The views of Jerusalem's iconic Dome of the Rock, glittering in the burning sun, was a true sight to behold. It is the kind of building which makes you feel alive; one which makes you feel like you are not just a passive onlooker superficially ticking off a list of must-see landmarks, but are part of something far more significant - whatever that may be. If Jerusalem is the body of world religions, then The Dome of the Rock and Temple Mount are its beating heart. At the Western Wall never before have I seen such devotion accompanied by the promise of uncompromising violence; military personnel tenderly kissing the Wall whilst cradling their black, shiny machine guns. Indeed, during our visit to the Western Wall Plaza, an argument erupted between a small group of Ultra Orthodox Jews and what I took to be an Australian tourist (from the accent). Their heated debate about scripture and theology teetered on the brink of flaring into violence, with one threatening, "Come here again and there will be trouble." And he meant it. With so many machine guns about, the sun beating down upon me and arguments about which I knew nothing breaking out sporadically all around, it felt like the right time to beat a hasty retreat and head for the relative safety of a nearby restaurant - named, perhaps reassuringly, the "All Nations Café".

For any traveller whose mission is to travel in order to learn and understand, I suggest that there is no other place in the world quite like Jerusalem. It's an evocative, powerful, inspiring and difficult place to be - which, of course, are the most compelling of reasons to go.


dome of the rock jerusalem

Iconic Jerusalem: the alluring golden of The Dome of the Rock and its evocative blue tiling.


At the Western Wall.

Garden of Gethsemane.

Visitors enjoy the view of ancient Olive trees, circa 900 years old, in the Garden of Gethsemane.


church of all nations jerusalem

The colourful facade of the Church of All Nations.




palestinian territories

The Palestinian-Controlled West Bank


Despite my initial impression of the Palestinian Territories being influenced by the hard-nosed, khaki-clad military personnel peering into our vehicle at the checkpoint thoroughly verifying our passports, Palestine felt remarkably different once we were away from the politics of the border itself. We had effectively crossed an international border by going through such a checkpoint; we were now on land controlled by the Palestinian National Authority, and had unofficially left Israel. We weren't to know it at the time but having visited the Palestinian-controlled West Bank had the real potential to cause problems with the authorities back at Ben Gurion Airport. We were advised to keep our visit to this controversial slab of land a secret from the authorities to avoid the possibility of unnecessary questioning. 

The West Bank was a warm-hearted place with a palpable respect for guests who had clearly taken the time to visit their troubled land. Indeed, our guide who took us into Bethlehem was my first introduction to Palestinian people and proved to be just like all others who followed him; respectful, dignified, calm and always commencing conversation with the stock greeting, "You are welcome". It is a greeting I would come to experience in my subsequent travels across the Arab world in places as diverse as Jordan, Oman and Kuwait, to name but three.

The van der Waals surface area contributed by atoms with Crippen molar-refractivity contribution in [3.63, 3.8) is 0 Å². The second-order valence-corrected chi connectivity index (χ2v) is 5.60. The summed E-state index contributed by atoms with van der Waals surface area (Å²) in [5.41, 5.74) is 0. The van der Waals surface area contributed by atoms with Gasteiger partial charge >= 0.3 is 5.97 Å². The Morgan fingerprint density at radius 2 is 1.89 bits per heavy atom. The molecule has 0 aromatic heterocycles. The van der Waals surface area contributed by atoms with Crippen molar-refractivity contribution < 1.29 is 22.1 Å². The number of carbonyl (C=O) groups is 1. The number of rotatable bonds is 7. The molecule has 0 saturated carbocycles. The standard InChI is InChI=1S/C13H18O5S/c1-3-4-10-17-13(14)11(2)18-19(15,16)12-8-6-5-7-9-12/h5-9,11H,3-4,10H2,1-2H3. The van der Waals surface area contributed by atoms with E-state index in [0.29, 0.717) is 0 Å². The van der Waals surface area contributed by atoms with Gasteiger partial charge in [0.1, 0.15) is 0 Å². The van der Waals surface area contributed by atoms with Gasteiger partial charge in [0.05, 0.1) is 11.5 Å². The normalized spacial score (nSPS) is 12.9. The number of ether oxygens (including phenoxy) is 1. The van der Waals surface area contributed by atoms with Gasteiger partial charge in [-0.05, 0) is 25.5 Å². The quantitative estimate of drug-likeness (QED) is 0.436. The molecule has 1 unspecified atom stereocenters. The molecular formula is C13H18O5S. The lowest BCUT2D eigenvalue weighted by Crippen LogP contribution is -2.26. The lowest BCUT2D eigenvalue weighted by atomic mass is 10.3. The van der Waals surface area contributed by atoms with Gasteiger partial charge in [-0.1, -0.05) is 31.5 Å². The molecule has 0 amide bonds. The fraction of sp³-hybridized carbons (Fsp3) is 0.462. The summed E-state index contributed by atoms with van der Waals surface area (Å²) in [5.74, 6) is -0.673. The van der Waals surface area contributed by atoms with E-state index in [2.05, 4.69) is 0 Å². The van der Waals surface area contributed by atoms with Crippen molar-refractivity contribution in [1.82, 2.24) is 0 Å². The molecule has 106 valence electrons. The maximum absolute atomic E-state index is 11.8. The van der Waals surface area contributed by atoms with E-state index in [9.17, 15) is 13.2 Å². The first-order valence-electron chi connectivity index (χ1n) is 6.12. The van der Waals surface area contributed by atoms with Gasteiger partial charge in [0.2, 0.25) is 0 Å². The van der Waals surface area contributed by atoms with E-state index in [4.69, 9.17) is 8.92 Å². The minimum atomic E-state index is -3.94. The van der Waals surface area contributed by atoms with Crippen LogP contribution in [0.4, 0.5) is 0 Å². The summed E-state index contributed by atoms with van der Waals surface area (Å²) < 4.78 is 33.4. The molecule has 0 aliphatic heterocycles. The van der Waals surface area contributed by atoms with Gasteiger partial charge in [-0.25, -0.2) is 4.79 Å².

The West Bank is so-called because it resides on the left bank of the River Jordan. On entering Palestinian-controlled territory we passed road signs for "Gaza", "Hebron" and "Ramallah", place names so frequently associated with dramatic events in Western news bulletins. "This really feels like adventure travel. I'm a real traveller now", I stupidly thought to myself. I took a gulp and decided it would be circumspect to text message a couple of friends as to my whereabouts and who I was travelling with. Who was this Jason, anyway? Could we trust him? How ridiculous it was to jump into the car of a complete unknown and head into a 'country' unrecognised by much of the international community. Such menacing thoughts toyed with my mind as we drove toward our first stop in the West Bank - a place I had heard about ever since I could remember: Bethlehem. 



Yes, I was in Bethlehem. Just being in the place I had heard about ever since I could remember was a truly visceral experience; it was the place I thought for many years was perhaps even mythical and legendary. The place I had read about in Religious Education and the place mentioned in so many of the Christmas carols I had sung as a schoolchild while waiting eagerly for Christmas Day and the opening of presents to finally arrive: donkeys, away in a manger, Mary and Joseph, no room at the inn, Bethlehem. It did exist and I was standing in the famous Manger Square at its heart.

We disembarked and were quickly handed over to a contact of our driver who took us, by foot, on our whistle-stop tour of this most famous and holy of places. We were lead through Manger Square, stopping only to be shown a map on public display which graphically detailed the shrinking size of Palestinian land across the decades, land slowly appropriated by Israel since its creation in 1948. We entered the Church of the Nativity and, like many a pilgrim, were shown the spot where it is believed Jesus was born. Touching the stone, its edges encased in silver, is a right of passage for many Christians. I only took to touching it because our guide was of the opinion that I should. As an atheist it all felt a little silly but, out of respect for my guide and other visitors to this holy site, I played along and pretended to have a spiritual moment. Our experience of Bethlehem concluded with a visit to the large, looming grey bulk of the West Bank Wall which separates the Palestinian-controlled West Bank from Israel and which seemed to symbolise the intractable nature of the complex issues in this part of the world. Standing under the soaring, interlocking concrete panels topped with barbed wire and daubed with graffiti demanding freedom for Palestine, I felt as far away from Mangers, donkeys and Jesus as it was possible to get.